Living Alone with Bladder Cancer
Last updated: March 2021
Living alone and coping with cancer can be difficult for anyone with a cancer diagnosis. Being alone is hard, and we all know that is a fact. According to CancerCare, there are over 100 million adults in the U.S, and more than 30 million of them live on their own.1 Let me share with you how I live alone and deal with my cancer diagnosis.
Deflecting offers of help
Before my cancer diagnosis, I was entirely independent, and instead of needing assistance, I was the one who would be helping everyone. One of the first things I had to do was be open to receiving help during a difficult time. I found myself many times deflecting offers of help. Even when people asked me, “What can I do for you?,” I would respond with, “Nothing, I am good.” Honestly, it took me a long time to open up and feel comfortable to tell people what they could do to help.
Advice from my sister
I never wanted to feel needy, or a burden, or have to ask for help. I am a strong and active person and can do things on my own, but what I didn’t want to realize is that I would need help and I would need the support of my friends, family and beyond. The first thing I did is listen to my sister who told me, “Curtis, you can’t do this alone.” She talked to me about sharing my journey and starting a GoFundMe campaign. I thought about it for a while. At first, I was not like 'yes that’s a great idea!' It wasn’t about raising money to support me during a difficult time in my life, but it was more about opening up and having an outlet to share my cancer experience.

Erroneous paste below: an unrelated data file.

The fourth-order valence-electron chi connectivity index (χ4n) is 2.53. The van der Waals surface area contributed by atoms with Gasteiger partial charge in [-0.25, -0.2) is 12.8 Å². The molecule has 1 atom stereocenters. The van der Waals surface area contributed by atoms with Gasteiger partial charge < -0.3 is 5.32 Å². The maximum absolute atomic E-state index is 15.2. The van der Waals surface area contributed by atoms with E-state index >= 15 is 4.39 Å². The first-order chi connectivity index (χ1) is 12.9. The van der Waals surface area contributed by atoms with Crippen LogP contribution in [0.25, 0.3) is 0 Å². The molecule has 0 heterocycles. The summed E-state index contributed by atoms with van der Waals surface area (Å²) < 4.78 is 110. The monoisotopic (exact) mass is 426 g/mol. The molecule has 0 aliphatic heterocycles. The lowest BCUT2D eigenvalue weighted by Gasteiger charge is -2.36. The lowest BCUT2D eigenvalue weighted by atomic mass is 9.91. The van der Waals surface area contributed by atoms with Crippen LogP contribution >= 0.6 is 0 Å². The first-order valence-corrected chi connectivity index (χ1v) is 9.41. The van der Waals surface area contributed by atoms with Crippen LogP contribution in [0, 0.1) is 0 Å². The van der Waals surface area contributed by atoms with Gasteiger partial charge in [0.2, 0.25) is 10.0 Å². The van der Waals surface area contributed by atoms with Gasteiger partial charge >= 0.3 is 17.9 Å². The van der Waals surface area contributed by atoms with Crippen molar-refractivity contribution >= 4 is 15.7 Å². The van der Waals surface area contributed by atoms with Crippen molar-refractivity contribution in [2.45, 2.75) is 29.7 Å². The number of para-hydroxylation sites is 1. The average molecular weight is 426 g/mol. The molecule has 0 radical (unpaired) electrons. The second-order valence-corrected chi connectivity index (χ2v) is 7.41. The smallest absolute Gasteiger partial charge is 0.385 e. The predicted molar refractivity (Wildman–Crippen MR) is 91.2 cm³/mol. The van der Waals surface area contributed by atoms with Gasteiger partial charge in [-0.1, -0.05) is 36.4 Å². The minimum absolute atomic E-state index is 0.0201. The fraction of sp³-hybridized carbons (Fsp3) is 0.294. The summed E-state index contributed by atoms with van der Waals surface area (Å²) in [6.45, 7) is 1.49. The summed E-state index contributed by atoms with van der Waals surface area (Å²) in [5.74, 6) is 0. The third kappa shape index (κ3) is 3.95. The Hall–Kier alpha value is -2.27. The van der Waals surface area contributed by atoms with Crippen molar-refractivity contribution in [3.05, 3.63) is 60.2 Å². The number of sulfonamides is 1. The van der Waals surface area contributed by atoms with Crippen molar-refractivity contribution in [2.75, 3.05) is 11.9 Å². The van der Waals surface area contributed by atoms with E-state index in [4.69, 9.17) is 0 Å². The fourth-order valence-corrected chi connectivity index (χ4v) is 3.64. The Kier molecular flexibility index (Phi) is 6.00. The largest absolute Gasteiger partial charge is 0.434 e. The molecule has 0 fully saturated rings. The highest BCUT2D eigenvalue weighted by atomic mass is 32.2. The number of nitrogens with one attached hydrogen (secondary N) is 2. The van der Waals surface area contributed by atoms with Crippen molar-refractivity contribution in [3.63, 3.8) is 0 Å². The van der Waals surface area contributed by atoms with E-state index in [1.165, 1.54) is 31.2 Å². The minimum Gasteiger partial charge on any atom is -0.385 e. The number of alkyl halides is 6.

The support and encouragement energized me
Once I agreed to share my cancer experience publically, the support, love, and encouragement were overwhelming. I did not feel so alone anymore; things started looking brighter. I also joined an online support group as a way to connect with other cancer patients and survivors. The more I shared about my bladder cancer journey, the easier it became to stay positive and energized to crush cancer. It was difficult to share the tough times, like when cancer returned, or scan results were not good; however, I did share those times because they are essential, and the support and encouragement I received and still receive today keep me energized.
Some friends don't know how to be supportive
During those times, it is straightforward to notice who is there for you and who is not. I saw many of my friends were not there providing encouragement, and I had to tell myself that maybe they don’t know how to handle illness or felt uncomfortable, or just didn’t know how to be supportive. Don’t let that make you more feel isolated; remember that they don’t know how to be supportive. Sometimes I even had to make the first contact just by saying, “Hey, how are you? It’s been a while since we have talked.” This would start the conversation, and the friends who did not initially engage with me would start to.
Becoming a bladder cancer advocate
In addition to sharing your story publically, I would recommend becoming an advocate. As I shared my story more and more, I also started to become a bladder cancer advocate, getting involved in bladder cancer organizations to make a difference and connect with other bladder cancer patients, survivors, caregivers, advocates, and health professionals. I would recommend even getting involved in cancer organizations that support cancer issues or creating a policy to pass legislation that has a positive impact on cancer patients. Getting involved and being an advocate helps to build your support network, many services and organizations are willing to help support people with cancer. You can attend camps, social outings, and more options are available to help cancer patients build their support network and build friendships with people going through cancer. While cancer can appear isolating, it is not and does not have to be. Let your cancer diagnosis be a great reminder of how much you are loved and continue to keep crushing cancer.
Editor’s Note: With heavy hearts, we regret to inform readers that on February 27, 2021, Curtis passed away from stage IV bladder cancer. Curtis’s advocacy efforts and writing continue to impact many. He will be deeply missed.
Has cancer impacted your mood during the holidays?